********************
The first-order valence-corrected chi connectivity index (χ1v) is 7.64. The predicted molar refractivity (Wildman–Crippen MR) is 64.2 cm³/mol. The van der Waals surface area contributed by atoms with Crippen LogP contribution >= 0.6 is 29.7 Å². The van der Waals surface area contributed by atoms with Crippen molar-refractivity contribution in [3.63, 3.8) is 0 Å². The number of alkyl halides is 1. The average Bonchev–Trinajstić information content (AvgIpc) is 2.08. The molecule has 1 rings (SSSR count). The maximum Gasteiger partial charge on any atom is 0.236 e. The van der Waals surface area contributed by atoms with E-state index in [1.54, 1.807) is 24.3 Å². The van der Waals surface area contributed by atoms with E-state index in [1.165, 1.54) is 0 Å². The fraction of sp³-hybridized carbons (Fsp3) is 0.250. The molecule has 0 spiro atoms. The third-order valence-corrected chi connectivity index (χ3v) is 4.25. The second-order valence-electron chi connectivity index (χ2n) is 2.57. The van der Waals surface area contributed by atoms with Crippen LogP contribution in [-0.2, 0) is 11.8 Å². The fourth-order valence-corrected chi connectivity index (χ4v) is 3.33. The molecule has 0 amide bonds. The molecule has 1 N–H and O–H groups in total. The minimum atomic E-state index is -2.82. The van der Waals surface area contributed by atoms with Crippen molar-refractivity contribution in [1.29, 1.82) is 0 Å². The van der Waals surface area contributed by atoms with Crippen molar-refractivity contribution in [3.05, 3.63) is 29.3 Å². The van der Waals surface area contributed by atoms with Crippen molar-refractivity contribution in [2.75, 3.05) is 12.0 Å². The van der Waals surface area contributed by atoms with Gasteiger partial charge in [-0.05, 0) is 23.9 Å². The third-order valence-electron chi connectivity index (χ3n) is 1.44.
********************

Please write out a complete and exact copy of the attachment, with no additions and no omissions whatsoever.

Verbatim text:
The first-order valence-corrected chi connectivity index (χ1v) is 7.64. The predicted molar refractivity (Wildman–Crippen MR) is 64.2 cm³/mol. The van der Waals surface area contributed by atoms with Crippen LogP contribution >= 0.6 is 29.7 Å². The van der Waals surface area contributed by atoms with Crippen molar-refractivity contribution in [3.63, 3.8) is 0 Å². The number of alkyl halides is 1. The average Bonchev–Trinajstić information content (AvgIpc) is 2.08. The molecule has 1 rings (SSSR count). The maximum Gasteiger partial charge on any atom is 0.236 e. The van der Waals surface area contributed by atoms with E-state index in [1.54, 1.807) is 24.3 Å². The van der Waals surface area contributed by atoms with E-state index in [1.165, 1.54) is 0 Å². The fraction of sp³-hybridized carbons (Fsp3) is 0.250. The molecule has 0 spiro atoms. The third-order valence-corrected chi connectivity index (χ3v) is 4.25. The second-order valence-electron chi connectivity index (χ2n) is 2.57. The van der Waals surface area contributed by atoms with Crippen LogP contribution in [-0.2, 0) is 11.8 Å². The fourth-order valence-corrected chi connectivity index (χ4v) is 3.33. The molecule has 0 amide bonds. The molecule has 1 N–H and O–H groups in total. The minimum atomic E-state index is -2.82. The van der Waals surface area contributed by atoms with Crippen molar-refractivity contribution in [1.29, 1.82) is 0 Å². The van der Waals surface area contributed by atoms with Crippen molar-refractivity contribution in [3.05, 3.63) is 29.3 Å². The van der Waals surface area contributed by atoms with Crippen molar-refractivity contribution in [2.75, 3.05) is 12.0 Å². The van der Waals surface area contributed by atoms with Gasteiger partial charge in [-0.05, 0) is 23.9 Å². The third-order valence-electron chi connectivity index (χ3n) is 1.44.